A weekend up on L. Alice was, therefore, planned. Initially, Belinda, patient companion on many obscure fishing trips, had decided that this was to be a solo affair. She did not think that the best place to be reading the latest thousand page novel was in some high, remote, spot, reminiscent of Scotland in the rain, with the extra possibility of being stuck millions of miles away from civilisation halfway up a mountain track and getting devoured by a lion or charged by a buffalo. (Mind you, we aren’t terrorised by midges up there). So… I could go up alone.
However, a couple of friends, Eamonn and Susanne, who were soon to be leaving Kenya, and were keen on hill walking and ‘frontier living’ were anxious to visit Rutundu before they left and Belinda decided, now that there was a chance of some company, apart from the silent and obsessive companionship of a fishing fanatic, she would come up as well. Nevertheless, on the Wednesday before the weekend that we were due to go up, we were going to cancel our trip. With all the rain in the previous two weeks, we did not think that there was the remotest possibility of negotiating the 35-kilometre track up the mountain, which even in the best weather takes two hours to drive and is still hazardous in places, when it is dry. We could not contact Eamonn and Susanne, though, who were already on holiday and on Thursday when we were about to cancel, we were told that the track was OK. Even then, we were sceptical, but there was a last minute dash as we prepared food, drink, and other essentials, (including fishing kit), to go up there, for a couple of days. We told ourselves that at the smallest hint of difficulty we would turn back.
Anyway, we set off, slightly late on Friday. It was raining all the way up to Nanyuki, and Belinda was becoming increasingly anxious about this safari. We met Eamonn and Susanne at Nanyuki airstrip, to take them up in our 4 WD, whilst they left their car at the bottom of the mountain. After Nanyuki, the weather changed and it became quite sunny and looked relatively dry. By the time we got to the turn-off to go up Mt. Kenya itself, things were looking a bit more optimistic.
The final drive up actually turned out to be straightforward, particularly as some work had been done to repair the track since we last went up. When we got half way up there, the vegetation became very sparse so we saw a lot of game, which would usually be made invisible by the height and thickness of the bush, particularly large herds of Kudu and Zebra. The reason for the sparseness of vegetation is that an enormous bush fire, started by unscrupulous poachers who had been trying to flush the game, had burnt all the undergrowth away – it was, apparently, burning for a month before it finally went out.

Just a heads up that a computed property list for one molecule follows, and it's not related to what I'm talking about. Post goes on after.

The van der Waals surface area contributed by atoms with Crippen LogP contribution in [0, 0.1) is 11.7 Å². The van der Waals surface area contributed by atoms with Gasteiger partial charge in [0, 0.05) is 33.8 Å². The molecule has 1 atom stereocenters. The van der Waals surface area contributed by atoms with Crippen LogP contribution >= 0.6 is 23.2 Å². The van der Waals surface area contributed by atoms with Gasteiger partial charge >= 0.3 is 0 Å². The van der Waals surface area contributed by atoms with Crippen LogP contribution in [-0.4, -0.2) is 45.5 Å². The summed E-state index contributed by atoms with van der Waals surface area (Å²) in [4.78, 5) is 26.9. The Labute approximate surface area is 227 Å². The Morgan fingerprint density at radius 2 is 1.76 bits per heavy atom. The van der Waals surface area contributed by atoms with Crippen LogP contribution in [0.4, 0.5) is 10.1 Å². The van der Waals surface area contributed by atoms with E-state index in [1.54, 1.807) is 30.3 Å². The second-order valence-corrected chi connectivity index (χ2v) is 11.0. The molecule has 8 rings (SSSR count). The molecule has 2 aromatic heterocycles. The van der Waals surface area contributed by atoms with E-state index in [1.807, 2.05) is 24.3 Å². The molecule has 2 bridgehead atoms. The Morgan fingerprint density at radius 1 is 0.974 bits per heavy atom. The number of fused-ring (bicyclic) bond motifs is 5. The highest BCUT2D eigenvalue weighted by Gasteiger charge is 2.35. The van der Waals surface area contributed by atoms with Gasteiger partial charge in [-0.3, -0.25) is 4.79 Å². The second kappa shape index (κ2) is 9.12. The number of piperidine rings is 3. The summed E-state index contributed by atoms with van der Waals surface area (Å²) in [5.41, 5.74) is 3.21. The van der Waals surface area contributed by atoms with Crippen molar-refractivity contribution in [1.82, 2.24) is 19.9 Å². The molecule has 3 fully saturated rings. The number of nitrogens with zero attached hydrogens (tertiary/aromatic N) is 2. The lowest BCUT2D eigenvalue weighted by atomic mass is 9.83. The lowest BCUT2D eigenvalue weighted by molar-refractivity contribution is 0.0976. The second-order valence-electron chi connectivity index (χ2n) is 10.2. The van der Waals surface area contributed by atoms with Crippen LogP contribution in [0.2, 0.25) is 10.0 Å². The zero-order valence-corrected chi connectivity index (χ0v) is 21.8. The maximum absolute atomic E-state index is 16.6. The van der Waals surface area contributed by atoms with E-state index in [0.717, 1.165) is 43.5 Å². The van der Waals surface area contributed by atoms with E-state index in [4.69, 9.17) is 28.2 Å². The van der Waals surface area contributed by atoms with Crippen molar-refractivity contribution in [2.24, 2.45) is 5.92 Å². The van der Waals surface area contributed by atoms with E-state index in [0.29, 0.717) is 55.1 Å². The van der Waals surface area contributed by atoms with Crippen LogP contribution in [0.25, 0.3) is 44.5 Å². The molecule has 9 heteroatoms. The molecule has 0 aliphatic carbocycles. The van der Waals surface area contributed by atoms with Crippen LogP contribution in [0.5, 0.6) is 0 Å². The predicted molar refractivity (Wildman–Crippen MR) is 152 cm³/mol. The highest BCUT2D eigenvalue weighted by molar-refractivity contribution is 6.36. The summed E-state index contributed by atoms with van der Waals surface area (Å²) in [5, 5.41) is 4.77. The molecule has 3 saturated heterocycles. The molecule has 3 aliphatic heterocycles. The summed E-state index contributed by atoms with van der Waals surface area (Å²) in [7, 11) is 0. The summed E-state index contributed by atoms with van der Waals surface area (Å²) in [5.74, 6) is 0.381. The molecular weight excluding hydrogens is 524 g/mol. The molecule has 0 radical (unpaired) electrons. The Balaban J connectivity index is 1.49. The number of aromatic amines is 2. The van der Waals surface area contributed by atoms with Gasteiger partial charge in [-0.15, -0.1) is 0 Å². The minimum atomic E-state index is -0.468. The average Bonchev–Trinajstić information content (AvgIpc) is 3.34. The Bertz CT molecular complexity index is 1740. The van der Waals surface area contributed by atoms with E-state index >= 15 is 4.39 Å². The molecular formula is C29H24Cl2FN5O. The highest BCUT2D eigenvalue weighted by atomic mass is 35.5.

We arrived safely, unloaded the car, and then whilst Belinda was organising everybody, I slipped away to catch the last half an hour of the evening rise on the small lake, Lake Rutundu, outside the log cabins. I tied on a muddler minnow and a ‘Bob’s bits’, and, with the slightest twitch of the flies, on my first cast in the fading light, I hooked an extremely vigorous rainbow trout of about a pound which required much effort to manoeuvre through the weed bed that lay between the end of the jetty that I was fishing from, and where I hooked the fish. Having eventually landed it, on my second cast, I put the flies into the vegetation behind me, and not having my reading specs with me, or a torch, it was impossible to tie on some new flies – so that was that for the evening.

On the following day, I set off on the climb up to L. Alice, which at 12,500 feet is another 2,000 feet higher, with proportionately less oxygen. I had left the comfort of a cosy bed and a warm fire in the log cabin, early. The others had decided to have a leisurely breakfast, and then follow me up at a gentler pace, a pace more suitable for people who don’t have the pressure of perhaps missing a vital feeding time for trout. If it was not for the prospect of an early morning rise, that never really seems to materialise on L. Alice, (or maybe I’m never early enough), I, too, would go up much more slowly.

It is amazing, though, how the anticipation of fishing motivates you and this time I completed the walk, with Cosmos, my guide, who has a faster pace than David, my usual guide, in the time of 44 minutes, with only two breaks. These breaks, although mostly spent recovering one’s breath were also an opportunity to admire the panoramic views that one gets from being on such a high point. You really have the feeling of being on top of the world.